How does the spatial structure of habitat loss affect the eco-epidemic dynamics?

15 August 2009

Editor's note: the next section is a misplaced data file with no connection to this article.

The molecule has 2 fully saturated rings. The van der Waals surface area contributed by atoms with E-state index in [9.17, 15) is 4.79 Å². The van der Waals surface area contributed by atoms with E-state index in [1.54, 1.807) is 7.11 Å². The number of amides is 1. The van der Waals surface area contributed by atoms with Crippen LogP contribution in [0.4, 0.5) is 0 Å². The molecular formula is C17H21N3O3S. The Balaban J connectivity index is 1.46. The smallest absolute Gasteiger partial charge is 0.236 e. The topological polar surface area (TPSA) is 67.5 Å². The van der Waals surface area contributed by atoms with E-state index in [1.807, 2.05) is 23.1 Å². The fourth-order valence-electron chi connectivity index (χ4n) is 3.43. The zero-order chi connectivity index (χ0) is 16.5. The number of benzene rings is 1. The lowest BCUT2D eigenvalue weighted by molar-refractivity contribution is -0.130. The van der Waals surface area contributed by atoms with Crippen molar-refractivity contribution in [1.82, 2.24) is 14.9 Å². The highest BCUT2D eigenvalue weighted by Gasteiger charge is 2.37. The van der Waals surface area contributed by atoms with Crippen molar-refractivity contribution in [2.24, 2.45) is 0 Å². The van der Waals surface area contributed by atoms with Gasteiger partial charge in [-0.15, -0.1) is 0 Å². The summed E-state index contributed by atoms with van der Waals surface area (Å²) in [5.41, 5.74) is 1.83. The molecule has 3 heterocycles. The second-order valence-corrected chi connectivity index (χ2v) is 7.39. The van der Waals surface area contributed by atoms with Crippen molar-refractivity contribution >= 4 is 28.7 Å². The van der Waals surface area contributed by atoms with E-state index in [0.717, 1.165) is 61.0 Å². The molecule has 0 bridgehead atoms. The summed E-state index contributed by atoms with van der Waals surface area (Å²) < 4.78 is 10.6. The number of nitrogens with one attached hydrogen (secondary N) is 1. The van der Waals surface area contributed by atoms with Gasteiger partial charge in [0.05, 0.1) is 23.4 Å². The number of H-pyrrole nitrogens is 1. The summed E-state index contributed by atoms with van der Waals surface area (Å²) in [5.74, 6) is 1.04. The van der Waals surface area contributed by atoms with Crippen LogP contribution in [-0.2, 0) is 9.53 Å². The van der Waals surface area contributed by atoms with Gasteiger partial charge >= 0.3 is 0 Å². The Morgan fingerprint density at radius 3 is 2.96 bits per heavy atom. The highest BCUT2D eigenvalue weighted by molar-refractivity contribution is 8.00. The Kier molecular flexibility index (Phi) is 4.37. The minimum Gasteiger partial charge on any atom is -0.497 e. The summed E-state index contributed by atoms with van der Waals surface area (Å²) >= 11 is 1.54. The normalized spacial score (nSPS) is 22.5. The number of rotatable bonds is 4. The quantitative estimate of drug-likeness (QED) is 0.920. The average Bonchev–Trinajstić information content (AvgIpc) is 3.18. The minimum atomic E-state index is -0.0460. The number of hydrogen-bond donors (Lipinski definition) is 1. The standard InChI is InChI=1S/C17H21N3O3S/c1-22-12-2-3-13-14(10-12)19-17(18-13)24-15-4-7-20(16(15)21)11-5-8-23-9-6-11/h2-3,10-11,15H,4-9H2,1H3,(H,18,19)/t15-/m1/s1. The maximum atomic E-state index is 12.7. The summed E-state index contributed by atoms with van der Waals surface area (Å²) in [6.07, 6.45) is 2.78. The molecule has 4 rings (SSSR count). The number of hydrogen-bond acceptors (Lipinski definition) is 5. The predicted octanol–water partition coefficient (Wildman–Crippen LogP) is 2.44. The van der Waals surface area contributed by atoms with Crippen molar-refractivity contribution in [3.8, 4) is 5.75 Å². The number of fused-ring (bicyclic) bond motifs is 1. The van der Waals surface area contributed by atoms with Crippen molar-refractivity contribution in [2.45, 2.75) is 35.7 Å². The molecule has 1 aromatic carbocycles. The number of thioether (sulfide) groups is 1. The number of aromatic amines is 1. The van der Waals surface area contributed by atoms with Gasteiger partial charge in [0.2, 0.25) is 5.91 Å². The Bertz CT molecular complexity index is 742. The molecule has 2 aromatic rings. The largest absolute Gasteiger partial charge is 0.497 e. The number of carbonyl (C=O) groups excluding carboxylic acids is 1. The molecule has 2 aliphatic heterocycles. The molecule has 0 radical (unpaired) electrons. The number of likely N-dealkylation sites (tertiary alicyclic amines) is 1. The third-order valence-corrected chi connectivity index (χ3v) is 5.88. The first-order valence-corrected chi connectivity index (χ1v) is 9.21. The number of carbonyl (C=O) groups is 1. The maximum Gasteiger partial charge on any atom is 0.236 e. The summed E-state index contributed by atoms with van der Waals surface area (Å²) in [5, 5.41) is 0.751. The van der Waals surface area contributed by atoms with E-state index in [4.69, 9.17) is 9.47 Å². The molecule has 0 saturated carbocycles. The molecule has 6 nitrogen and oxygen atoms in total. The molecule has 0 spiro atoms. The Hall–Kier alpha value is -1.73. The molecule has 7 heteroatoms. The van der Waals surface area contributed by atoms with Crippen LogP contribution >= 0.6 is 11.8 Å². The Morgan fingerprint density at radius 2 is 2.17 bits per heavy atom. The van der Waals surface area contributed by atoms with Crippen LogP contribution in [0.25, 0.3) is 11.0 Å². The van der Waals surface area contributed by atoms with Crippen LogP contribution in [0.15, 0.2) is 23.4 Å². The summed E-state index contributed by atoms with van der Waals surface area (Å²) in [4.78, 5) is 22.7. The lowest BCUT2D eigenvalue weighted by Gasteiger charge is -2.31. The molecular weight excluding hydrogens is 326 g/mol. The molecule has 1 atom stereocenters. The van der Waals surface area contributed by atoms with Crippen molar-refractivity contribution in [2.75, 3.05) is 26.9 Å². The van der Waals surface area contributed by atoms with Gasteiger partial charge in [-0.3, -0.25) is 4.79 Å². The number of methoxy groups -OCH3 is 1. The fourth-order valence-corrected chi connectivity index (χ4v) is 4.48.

Habitat loss is considered as one of the primary causes of species extinction, especially for a species that also suffers from an epidemic disease. Little attention has been paid to the combined effect of habitat loss and epidemic transmission on the species spatiotemporal dynamics. Here, a spatial model of the parasite–host/prey–predator eco-epidemiological system with habitat loss was studied. Habitat patches in the model, instead of undergoing a random loss, were spatially clustered by different degrees. Not only the quantity of habitat loss but also its clustering degree was shown to affect the equilibrium of the system. The infection rate and the probability of successful predation were keys to determine the spatial patterns of species. The epidemic disease is more likely to break out if only a small amount of suitable patches were lost. Counter-intuitively, infected preys are more sensitive to habitat loss than predators if the lost patches are highly clustered. This result is new to eco-epidemiology and implies a possibility of using spatial arrangement of suitable (or unsuitable) patches to control the spread of epidemics in the ecological system.